Well sometimes the mobile version of the site lacks content that is only available in the desktop version. This is often done to save bandwith (lower quality of images or exclude some elements completely) and eliminate visual clutter. Users might want to see that content from their mobile devices, so providing an link to the desktop or full site is suggested....


8

While not talking about response times as low as the question, there are some very interesting results from tests carried out by Google and Bing here: http://radar.oreilly.com/2009/06/bing-and-google-agree-slow-pag.html The bottom line is that users interact more with responsive web pages and the companies made more profit. I would think it's not too ...


8

Steve Krug's opinion In Don't Make Me Think, Revisited, Chapter 10 deals with mobile usability. Steve Krugg states the following (emphasis mine): Always provide a link to the "full" Web site. No matter how fabulous and complete your mobile site is, you do need to give users the option of viewing the non-mobile version, especially if it has features and ...


7

Was this a One-tailed Test? First of all, I think your statistical test is giving you a 1-tailed p-value, rather than a 2-tailed p-value that you should use in what sounds like exploratory work. I think you’re saying your p-value is 0.02 (i.e., there is a 2% chance of getting the observed difference in conversions by random luck). However, if the number of ...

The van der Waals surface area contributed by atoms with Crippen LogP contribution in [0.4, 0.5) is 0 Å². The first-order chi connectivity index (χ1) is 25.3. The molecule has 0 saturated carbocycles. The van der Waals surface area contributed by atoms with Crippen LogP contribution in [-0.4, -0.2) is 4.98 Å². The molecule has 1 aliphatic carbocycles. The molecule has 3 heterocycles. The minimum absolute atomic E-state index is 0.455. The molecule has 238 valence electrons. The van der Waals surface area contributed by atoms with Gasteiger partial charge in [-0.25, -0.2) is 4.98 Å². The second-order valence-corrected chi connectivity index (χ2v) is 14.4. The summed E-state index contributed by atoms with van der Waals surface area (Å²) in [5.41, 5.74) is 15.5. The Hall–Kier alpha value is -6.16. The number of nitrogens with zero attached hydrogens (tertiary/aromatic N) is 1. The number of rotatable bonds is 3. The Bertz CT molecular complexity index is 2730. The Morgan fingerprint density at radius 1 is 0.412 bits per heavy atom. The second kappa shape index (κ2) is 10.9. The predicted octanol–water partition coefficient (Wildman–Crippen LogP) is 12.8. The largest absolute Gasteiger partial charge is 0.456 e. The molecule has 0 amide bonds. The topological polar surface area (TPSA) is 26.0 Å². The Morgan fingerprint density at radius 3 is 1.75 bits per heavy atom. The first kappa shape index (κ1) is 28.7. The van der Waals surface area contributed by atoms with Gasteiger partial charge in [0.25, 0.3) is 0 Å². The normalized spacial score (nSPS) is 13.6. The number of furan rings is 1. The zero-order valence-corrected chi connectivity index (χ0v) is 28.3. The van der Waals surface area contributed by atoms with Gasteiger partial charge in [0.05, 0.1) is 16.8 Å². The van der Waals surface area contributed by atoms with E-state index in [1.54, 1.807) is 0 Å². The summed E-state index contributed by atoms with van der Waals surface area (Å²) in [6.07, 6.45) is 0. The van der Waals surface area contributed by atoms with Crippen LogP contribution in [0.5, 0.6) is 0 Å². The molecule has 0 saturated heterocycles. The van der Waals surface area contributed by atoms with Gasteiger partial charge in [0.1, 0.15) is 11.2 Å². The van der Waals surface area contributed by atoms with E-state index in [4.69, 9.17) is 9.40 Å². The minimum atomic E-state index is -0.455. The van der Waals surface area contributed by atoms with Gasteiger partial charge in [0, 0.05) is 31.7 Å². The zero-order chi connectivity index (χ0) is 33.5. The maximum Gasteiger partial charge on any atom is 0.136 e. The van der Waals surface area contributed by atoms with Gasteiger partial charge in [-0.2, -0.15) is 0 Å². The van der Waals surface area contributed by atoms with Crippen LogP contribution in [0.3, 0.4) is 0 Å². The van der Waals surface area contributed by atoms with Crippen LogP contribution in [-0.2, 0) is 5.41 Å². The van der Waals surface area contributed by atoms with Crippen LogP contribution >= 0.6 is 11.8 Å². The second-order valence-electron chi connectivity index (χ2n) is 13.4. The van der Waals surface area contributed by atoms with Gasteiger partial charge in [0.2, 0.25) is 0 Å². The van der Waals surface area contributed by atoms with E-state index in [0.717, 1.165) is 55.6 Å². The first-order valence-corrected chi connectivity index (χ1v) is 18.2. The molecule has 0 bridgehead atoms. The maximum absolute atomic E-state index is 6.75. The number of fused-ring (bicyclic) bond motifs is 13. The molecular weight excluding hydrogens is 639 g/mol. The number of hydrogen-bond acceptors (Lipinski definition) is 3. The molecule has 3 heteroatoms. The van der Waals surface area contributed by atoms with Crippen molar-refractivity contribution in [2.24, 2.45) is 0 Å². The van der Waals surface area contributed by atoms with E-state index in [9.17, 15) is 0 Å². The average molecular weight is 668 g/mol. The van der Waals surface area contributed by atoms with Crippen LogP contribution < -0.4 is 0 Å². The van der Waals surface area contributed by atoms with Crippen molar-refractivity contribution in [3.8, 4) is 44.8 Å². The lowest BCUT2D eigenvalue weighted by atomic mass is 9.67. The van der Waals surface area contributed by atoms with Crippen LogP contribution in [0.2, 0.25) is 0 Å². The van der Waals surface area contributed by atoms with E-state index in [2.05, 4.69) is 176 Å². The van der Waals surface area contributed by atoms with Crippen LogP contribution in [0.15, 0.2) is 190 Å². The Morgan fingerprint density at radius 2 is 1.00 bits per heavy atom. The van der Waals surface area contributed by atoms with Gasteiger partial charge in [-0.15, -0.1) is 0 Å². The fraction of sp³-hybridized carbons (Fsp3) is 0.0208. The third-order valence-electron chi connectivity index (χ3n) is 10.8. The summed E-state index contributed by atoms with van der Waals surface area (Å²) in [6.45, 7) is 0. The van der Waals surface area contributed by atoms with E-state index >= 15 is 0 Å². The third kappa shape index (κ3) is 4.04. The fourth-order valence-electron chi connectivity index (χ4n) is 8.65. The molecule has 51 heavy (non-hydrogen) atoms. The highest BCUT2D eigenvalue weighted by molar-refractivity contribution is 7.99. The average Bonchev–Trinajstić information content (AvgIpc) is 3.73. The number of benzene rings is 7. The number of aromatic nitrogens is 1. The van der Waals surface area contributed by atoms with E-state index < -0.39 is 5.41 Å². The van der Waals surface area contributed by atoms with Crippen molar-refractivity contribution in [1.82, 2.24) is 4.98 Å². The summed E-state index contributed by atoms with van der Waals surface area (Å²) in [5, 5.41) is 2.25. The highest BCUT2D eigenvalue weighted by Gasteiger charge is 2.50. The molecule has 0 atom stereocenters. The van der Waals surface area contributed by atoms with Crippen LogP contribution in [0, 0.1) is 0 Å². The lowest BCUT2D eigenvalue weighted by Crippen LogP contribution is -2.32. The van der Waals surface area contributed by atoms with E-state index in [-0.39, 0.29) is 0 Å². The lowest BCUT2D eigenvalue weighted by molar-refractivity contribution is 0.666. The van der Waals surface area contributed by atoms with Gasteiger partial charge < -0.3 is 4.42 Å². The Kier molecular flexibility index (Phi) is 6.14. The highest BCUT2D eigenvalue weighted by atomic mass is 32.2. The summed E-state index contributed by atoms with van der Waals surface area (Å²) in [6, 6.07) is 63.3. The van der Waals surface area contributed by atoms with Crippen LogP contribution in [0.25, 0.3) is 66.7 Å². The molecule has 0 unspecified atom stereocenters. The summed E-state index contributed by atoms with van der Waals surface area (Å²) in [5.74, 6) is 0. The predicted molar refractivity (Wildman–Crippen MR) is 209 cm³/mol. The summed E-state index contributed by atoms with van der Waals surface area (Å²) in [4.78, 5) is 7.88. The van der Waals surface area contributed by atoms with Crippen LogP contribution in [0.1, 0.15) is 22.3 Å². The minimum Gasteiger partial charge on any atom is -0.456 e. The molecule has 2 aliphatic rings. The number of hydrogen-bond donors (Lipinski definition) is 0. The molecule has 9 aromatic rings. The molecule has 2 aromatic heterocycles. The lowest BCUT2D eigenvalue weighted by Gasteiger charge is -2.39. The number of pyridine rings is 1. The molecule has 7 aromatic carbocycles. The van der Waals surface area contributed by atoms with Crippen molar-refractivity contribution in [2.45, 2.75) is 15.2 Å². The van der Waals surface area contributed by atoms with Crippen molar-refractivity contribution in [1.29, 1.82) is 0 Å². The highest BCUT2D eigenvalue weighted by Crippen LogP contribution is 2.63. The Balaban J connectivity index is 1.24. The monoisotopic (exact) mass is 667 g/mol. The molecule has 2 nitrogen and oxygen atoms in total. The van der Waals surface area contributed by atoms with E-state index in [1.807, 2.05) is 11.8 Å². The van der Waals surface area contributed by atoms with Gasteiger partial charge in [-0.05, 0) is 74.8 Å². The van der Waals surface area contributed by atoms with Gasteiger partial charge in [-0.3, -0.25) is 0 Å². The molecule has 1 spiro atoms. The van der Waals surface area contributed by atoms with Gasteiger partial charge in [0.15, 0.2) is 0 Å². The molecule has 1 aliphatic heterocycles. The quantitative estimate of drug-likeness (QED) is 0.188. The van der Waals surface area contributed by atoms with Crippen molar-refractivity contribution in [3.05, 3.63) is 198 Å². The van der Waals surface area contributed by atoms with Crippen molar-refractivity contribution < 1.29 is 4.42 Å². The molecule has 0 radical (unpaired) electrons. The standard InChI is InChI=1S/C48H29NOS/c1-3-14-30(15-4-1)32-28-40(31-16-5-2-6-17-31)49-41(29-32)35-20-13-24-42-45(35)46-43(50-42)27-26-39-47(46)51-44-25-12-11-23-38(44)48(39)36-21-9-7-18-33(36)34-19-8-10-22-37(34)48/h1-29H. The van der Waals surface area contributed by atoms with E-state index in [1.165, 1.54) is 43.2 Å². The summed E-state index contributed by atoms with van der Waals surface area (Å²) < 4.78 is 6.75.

7

There are two separate properties to consider here; the character space on screen and the number of characters that will be accepted. You could use a text field box where the user can continue typing and the previous content moves off-screen. Your aim here is to have a visible space big enough for most people to fit their names into, and to be large enough ...


5

Kudos for the effort - very nice! I have a few comments about the list at the end: Personally I feel tag clouds aren't very useful. The order between the elements isn't clear, it's not always easy to see which is bigger and you don't know what are the tags sorted by. As for your second suggestion, I might have a tiny improvement, but it doesn't feel ...


5

Although all of the above could be part of a UX designers role if you are focused purely on analytics and conversions then potential roles titles would probably include the word analyst and be prepended by: Business/web/marketing/digital. http://www.clickz.com/clickz/column/1712911/becoming-experienced-invaluable-web-analyst The other angle to approach it ...


5